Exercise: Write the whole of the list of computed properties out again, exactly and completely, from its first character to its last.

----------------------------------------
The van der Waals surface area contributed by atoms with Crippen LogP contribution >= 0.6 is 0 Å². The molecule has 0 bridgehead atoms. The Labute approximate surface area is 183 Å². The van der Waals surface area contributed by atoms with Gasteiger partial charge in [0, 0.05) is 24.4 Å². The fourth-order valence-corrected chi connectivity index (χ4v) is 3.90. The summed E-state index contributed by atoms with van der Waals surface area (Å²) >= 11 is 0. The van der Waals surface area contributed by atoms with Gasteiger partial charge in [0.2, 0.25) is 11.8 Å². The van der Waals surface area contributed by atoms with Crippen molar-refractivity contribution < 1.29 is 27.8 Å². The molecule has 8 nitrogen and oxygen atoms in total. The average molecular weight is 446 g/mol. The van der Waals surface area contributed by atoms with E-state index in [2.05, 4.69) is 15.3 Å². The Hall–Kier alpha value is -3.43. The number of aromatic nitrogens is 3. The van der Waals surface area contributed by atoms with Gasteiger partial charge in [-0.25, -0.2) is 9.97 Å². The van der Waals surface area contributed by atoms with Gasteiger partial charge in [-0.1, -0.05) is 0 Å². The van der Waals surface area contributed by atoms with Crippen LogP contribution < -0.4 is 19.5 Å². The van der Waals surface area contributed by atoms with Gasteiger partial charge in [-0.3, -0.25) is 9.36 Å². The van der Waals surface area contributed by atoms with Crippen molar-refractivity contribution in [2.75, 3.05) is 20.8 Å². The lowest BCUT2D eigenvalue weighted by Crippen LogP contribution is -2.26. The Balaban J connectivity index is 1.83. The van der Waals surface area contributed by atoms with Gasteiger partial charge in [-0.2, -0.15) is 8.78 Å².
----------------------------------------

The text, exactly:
The van der Waals surface area contributed by atoms with Crippen LogP contribution >= 0.6 is 0 Å². The molecule has 0 bridgehead atoms. The Labute approximate surface area is 183 Å². The van der Waals surface area contributed by atoms with Gasteiger partial charge in [0, 0.05) is 24.4 Å². The fourth-order valence-corrected chi connectivity index (χ4v) is 3.90. The summed E-state index contributed by atoms with van der Waals surface area (Å²) >= 11 is 0. The van der Waals surface area contributed by atoms with Gasteiger partial charge in [0.2, 0.25) is 11.8 Å². The van der Waals surface area contributed by atoms with Crippen molar-refractivity contribution < 1.29 is 27.8 Å². The molecule has 8 nitrogen and oxygen atoms in total. The average molecular weight is 446 g/mol. The van der Waals surface area contributed by atoms with E-state index in [2.05, 4.69) is 15.3 Å². The Hall–Kier alpha value is -3.43. The number of aromatic nitrogens is 3. The van der Waals surface area contributed by atoms with Gasteiger partial charge in [-0.25, -0.2) is 9.97 Å². The van der Waals surface area contributed by atoms with Gasteiger partial charge in [-0.1, -0.05) is 0 Å². The van der Waals surface area contributed by atoms with Crippen LogP contribution < -0.4 is 19.5 Å². The van der Waals surface area contributed by atoms with Gasteiger partial charge in [-0.3, -0.25) is 9.36 Å². The van der Waals surface area contributed by atoms with Crippen molar-refractivity contribution in [2.75, 3.05) is 20.8 Å². The lowest BCUT2D eigenvalue weighted by Crippen LogP contribution is -2.26. The Balaban J connectivity index is 1.83. The van der Waals surface area contributed by atoms with Gasteiger partial charge in [-0.2, -0.15) is 8.78 Å².